Since the focus of technology in my presentation is surrounding free resources, I looked at https://bubbl.us/. This is a free web-based mind-mapping software, where you just need to have flash on your computer. Overall, I thought the program was very easy to use and manipulate. However, I wasn’t able to find any information about its accessibility to people with various disabilities, particularly people who are blind or who use a screen reader. While I didn’t explore Mind Meister much, it also appears to be a free mind mapping tool, but had the benefit of being able to be applied to google docs through a google gadget: http://code.google.com/p/mindmeistergadget/. While exploring the accessibility for Mind Meister, I found the following link to a sight which explores the accessibility of various online tools. Check out the results here: http://www.web2access.org.uk/product/106/.

I think that the possibilities for online mind-mapping tools are extensive. However, it may need some attention, because as it gets “fancier” and more complicated (think Prezi), the accessibility may be more limited unless the manufacturers are constantly considering this. I am very interested to do some work with it and try it out.

I started this week by reading Knoll’s “Feminist Disability Studies Pedagogy” because I am currently taking a feminist theory class and this coming week we are looking at intersectionality. From the beginning, I thought Knoll’s understanding of UD is very different from what we have explored in class. I think that one of the best things that Wendy has done (something that I will be explaining in my UD for Residence Halls program I am preparing) is emphasizing that UD is not an either/or to accommodations. One of the major reasons for this is that some accommodations for disabilities would conflict with each other in an exclusively UD world (such as a strobeing fire alarm, which is meant to assist those who are deaf, but could trigger a response in someone with a seizure disorder). For me, I think that what Knoll describes and decides on is UD, but not as she understands UD; she describes how we have looked at UD in this class (at least from my perspective). We should be creating a world that is less disabling through the use of UD, but still acknowledging that certain people may need something specific to them. As a for instance, maybe we have the strobeing fire alarms installed in every residence hall room, with a switch on the side that turns off the strobe. This way, those that need (or want) the strobe, have it available to them, and those that don’t need or want it can turn it off. I think that this is an example of UD with accommodations, since each individual will still have to decide whether they want the strobe on or not. I do think she also brings up a significant issue regarding privilege. In my opinion, if we had a utopian UD world, privilege wouldn’t exist, because everyone would be accommodated with what they need, from disability to class to race. I think the issue becomes that it may not be possible (or at least entirely likely) to create a world free from privilege and, ergo, free from the oppression that comes along with it.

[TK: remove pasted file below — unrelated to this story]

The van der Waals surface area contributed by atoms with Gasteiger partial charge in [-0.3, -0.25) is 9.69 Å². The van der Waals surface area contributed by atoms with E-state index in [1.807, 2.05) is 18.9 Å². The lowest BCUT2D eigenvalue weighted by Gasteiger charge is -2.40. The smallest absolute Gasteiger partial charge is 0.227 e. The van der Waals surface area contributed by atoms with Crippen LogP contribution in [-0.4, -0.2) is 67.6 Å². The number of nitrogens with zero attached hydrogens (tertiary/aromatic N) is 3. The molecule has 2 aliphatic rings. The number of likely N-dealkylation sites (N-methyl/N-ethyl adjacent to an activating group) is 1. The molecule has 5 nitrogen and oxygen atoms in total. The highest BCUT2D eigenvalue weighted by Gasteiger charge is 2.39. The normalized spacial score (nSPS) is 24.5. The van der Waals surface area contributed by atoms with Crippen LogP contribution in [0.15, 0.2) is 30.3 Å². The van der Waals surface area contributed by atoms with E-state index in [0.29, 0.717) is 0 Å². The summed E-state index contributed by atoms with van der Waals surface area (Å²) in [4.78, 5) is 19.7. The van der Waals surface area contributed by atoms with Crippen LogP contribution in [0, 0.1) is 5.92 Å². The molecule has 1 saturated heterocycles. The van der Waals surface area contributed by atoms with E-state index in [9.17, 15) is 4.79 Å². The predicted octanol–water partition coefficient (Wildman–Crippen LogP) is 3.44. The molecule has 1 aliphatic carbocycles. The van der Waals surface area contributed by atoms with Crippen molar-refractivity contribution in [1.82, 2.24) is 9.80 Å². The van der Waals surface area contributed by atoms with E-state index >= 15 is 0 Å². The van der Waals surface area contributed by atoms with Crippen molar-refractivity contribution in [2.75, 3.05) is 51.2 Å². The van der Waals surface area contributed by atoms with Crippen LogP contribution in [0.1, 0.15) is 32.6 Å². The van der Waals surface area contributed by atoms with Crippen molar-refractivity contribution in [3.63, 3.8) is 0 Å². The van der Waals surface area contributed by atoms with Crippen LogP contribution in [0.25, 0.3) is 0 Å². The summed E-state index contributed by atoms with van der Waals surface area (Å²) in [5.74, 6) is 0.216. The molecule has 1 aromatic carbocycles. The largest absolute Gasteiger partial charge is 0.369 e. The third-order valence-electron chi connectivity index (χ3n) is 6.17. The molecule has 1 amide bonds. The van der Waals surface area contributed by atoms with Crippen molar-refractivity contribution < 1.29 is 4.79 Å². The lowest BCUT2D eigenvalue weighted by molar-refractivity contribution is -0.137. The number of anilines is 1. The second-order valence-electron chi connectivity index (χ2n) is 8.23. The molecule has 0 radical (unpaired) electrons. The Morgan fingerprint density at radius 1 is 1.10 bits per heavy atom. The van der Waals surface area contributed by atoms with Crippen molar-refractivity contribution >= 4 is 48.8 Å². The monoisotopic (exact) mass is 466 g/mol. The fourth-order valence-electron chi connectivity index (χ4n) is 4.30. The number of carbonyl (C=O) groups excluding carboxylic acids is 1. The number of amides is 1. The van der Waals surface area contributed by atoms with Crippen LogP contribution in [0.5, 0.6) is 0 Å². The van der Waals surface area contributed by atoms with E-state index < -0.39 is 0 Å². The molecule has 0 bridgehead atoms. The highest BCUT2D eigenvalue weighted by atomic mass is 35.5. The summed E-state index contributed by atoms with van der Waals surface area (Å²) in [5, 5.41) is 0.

When reading “Faculty Collaboration to Improve Equity, Access,and Inclusion in Higher Education,” the following sentence caught my attention: “UDL encourages educators to build accessible elements into learning environments in the same way architects build ramps and curb cuts fromthe design stage.” This is something that I think I need to emphasize in my program that I prepare as a reason for doing UD. My thought would be to give the attendees the example of a building being built and a ramp being added at the end of the design and building process to make sure it met ADA standards and ask them how it would make a person with a mobility issue feel. Assuming they would come up with answers such as depressing, feeling undervalued, and being an afterthought, I would try to explain that this is how many students feel when an accommodation has to be constructed in the classroom or residence hall space (either physically or pedagogically). The thought of that person being able to use that space or learn in that space was an afterthought and that the space or curriculum really wasn’t made for them. As Knoll talked about in her article, it is important to create a welcoming space from the beginning, taking into account the accommodations that people may need from the start, since then it creates a feeling that “you are supposed to be here, just like everyone else in the room.” I think through explaining the importance of UD in this way I could show attendees how UD has everything to do with making people with disabilities feel like they are included and are “supposed to be there.”